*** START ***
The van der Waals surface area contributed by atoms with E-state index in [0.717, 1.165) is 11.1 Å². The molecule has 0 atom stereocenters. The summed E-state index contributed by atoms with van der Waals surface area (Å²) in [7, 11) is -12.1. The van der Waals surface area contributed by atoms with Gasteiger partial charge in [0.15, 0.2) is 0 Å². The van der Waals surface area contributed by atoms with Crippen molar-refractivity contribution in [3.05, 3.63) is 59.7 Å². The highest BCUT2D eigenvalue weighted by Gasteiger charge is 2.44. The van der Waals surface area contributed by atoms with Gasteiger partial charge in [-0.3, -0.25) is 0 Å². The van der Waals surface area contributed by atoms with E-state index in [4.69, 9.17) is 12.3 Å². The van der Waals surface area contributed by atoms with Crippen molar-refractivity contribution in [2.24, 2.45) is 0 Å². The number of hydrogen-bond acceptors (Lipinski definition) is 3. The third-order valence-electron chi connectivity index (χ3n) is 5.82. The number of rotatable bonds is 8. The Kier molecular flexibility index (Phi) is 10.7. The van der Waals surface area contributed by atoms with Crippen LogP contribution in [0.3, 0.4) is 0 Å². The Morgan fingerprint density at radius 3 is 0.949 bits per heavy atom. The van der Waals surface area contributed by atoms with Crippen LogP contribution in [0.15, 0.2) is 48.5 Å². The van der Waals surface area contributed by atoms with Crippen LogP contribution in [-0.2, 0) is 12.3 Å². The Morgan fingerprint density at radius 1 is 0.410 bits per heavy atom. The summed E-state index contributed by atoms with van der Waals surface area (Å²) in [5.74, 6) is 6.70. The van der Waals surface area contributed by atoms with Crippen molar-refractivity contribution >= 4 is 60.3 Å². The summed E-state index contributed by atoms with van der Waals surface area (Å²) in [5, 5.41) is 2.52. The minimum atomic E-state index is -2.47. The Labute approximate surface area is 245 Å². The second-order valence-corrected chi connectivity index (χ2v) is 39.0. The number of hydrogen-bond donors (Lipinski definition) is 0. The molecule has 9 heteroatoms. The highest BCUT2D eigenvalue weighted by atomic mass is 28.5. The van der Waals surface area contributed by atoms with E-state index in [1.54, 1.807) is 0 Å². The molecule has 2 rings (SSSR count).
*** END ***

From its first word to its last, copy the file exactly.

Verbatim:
The van der Waals surface area contributed by atoms with E-state index in [0.717, 1.165) is 11.1 Å². The molecule has 0 atom stereocenters. The summed E-state index contributed by atoms with van der Waals surface area (Å²) in [7, 11) is -12.1. The van der Waals surface area contributed by atoms with Gasteiger partial charge in [0.15, 0.2) is 0 Å². The van der Waals surface area contributed by atoms with Crippen molar-refractivity contribution in [3.05, 3.63) is 59.7 Å². The highest BCUT2D eigenvalue weighted by Gasteiger charge is 2.44. The van der Waals surface area contributed by atoms with Gasteiger partial charge in [-0.3, -0.25) is 0 Å². The van der Waals surface area contributed by atoms with E-state index in [4.69, 9.17) is 12.3 Å². The van der Waals surface area contributed by atoms with Crippen molar-refractivity contribution in [2.24, 2.45) is 0 Å². The number of hydrogen-bond acceptors (Lipinski definition) is 3. The third-order valence-electron chi connectivity index (χ3n) is 5.82. The number of rotatable bonds is 8. The Kier molecular flexibility index (Phi) is 10.7. The van der Waals surface area contributed by atoms with Crippen LogP contribution in [0.3, 0.4) is 0 Å². The Morgan fingerprint density at radius 3 is 0.949 bits per heavy atom. The van der Waals surface area contributed by atoms with Crippen LogP contribution in [0.15, 0.2) is 48.5 Å². The van der Waals surface area contributed by atoms with Crippen LogP contribution in [-0.2, 0) is 12.3 Å². The Morgan fingerprint density at radius 1 is 0.410 bits per heavy atom. The summed E-state index contributed by atoms with van der Waals surface area (Å²) in [5.74, 6) is 6.70. The van der Waals surface area contributed by atoms with Crippen molar-refractivity contribution >= 4 is 60.3 Å². The summed E-state index contributed by atoms with van der Waals surface area (Å²) in [5, 5.41) is 2.52. The minimum atomic E-state index is -2.47. The Labute approximate surface area is 245 Å². The second-order valence-corrected chi connectivity index (χ2v) is 39.0. The number of hydrogen-bond donors (Lipinski definition) is 0. The molecule has 9 heteroatoms. The highest BCUT2D eigenvalue weighted by atomic mass is 28.5. The van der Waals surface area contributed by atoms with E-state index in [1.54, 1.807) is 0 Å². The molecule has 2 rings (SSSR count).